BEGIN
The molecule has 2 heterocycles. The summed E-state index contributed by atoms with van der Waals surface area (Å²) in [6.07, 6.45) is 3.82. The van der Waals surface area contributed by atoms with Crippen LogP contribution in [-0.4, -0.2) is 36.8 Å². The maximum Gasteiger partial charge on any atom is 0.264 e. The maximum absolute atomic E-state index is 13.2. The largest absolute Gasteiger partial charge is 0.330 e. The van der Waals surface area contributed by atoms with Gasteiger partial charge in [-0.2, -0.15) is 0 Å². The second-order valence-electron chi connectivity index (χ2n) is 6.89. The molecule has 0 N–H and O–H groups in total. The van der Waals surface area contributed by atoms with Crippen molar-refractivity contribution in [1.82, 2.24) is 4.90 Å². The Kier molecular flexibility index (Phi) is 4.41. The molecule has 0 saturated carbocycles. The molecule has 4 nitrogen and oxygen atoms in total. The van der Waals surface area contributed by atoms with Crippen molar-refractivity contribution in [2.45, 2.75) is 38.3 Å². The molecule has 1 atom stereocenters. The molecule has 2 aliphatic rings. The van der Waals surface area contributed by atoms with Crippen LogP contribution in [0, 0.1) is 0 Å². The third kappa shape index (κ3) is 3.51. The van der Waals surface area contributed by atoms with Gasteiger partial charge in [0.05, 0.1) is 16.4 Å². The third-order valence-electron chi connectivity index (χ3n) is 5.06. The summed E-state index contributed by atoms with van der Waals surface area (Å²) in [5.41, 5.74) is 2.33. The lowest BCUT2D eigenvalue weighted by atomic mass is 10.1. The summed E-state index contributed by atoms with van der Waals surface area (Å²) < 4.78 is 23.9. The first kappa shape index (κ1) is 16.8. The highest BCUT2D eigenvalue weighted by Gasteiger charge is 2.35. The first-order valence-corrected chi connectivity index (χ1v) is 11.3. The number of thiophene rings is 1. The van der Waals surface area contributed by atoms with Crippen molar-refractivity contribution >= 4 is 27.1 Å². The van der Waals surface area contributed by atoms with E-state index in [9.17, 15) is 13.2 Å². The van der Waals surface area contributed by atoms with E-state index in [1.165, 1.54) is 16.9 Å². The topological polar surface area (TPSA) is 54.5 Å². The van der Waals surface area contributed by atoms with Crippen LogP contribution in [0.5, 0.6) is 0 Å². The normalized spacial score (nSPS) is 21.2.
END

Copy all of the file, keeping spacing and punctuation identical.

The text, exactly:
The molecule has 2 heterocycles. The summed E-state index contributed by atoms with van der Waals surface area (Å²) in [6.07, 6.45) is 3.82. The van der Waals surface area contributed by atoms with Crippen LogP contribution in [-0.4, -0.2) is 36.8 Å². The maximum Gasteiger partial charge on any atom is 0.264 e. The maximum absolute atomic E-state index is 13.2. The largest absolute Gasteiger partial charge is 0.330 e. The van der Waals surface area contributed by atoms with Gasteiger partial charge in [-0.2, -0.15) is 0 Å². The second-order valence-electron chi connectivity index (χ2n) is 6.89. The molecule has 0 N–H and O–H groups in total. The van der Waals surface area contributed by atoms with Crippen molar-refractivity contribution in [1.82, 2.24) is 4.90 Å². The Kier molecular flexibility index (Phi) is 4.41. The molecule has 0 saturated carbocycles. The molecule has 4 nitrogen and oxygen atoms in total. The van der Waals surface area contributed by atoms with Crippen molar-refractivity contribution in [2.45, 2.75) is 38.3 Å². The molecule has 1 atom stereocenters. The molecule has 2 aliphatic rings. The van der Waals surface area contributed by atoms with Crippen LogP contribution in [0, 0.1) is 0 Å². The third kappa shape index (κ3) is 3.51. The van der Waals surface area contributed by atoms with Gasteiger partial charge in [0.05, 0.1) is 16.4 Å². The third-order valence-electron chi connectivity index (χ3n) is 5.06. The summed E-state index contributed by atoms with van der Waals surface area (Å²) in [5.41, 5.74) is 2.33. The lowest BCUT2D eigenvalue weighted by atomic mass is 10.1. The summed E-state index contributed by atoms with van der Waals surface area (Å²) < 4.78 is 23.9. The first kappa shape index (κ1) is 16.8. The highest BCUT2D eigenvalue weighted by Gasteiger charge is 2.35. The first-order valence-corrected chi connectivity index (χ1v) is 11.3. The number of thiophene rings is 1. The van der Waals surface area contributed by atoms with Crippen molar-refractivity contribution >= 4 is 27.1 Å². The van der Waals surface area contributed by atoms with E-state index in [9.17, 15) is 13.2 Å². The van der Waals surface area contributed by atoms with E-state index in [1.165, 1.54) is 16.9 Å². The topological polar surface area (TPSA) is 54.5 Å². The van der Waals surface area contributed by atoms with Crippen LogP contribution in [0.5, 0.6) is 0 Å². The normalized spacial score (nSPS) is 21.2.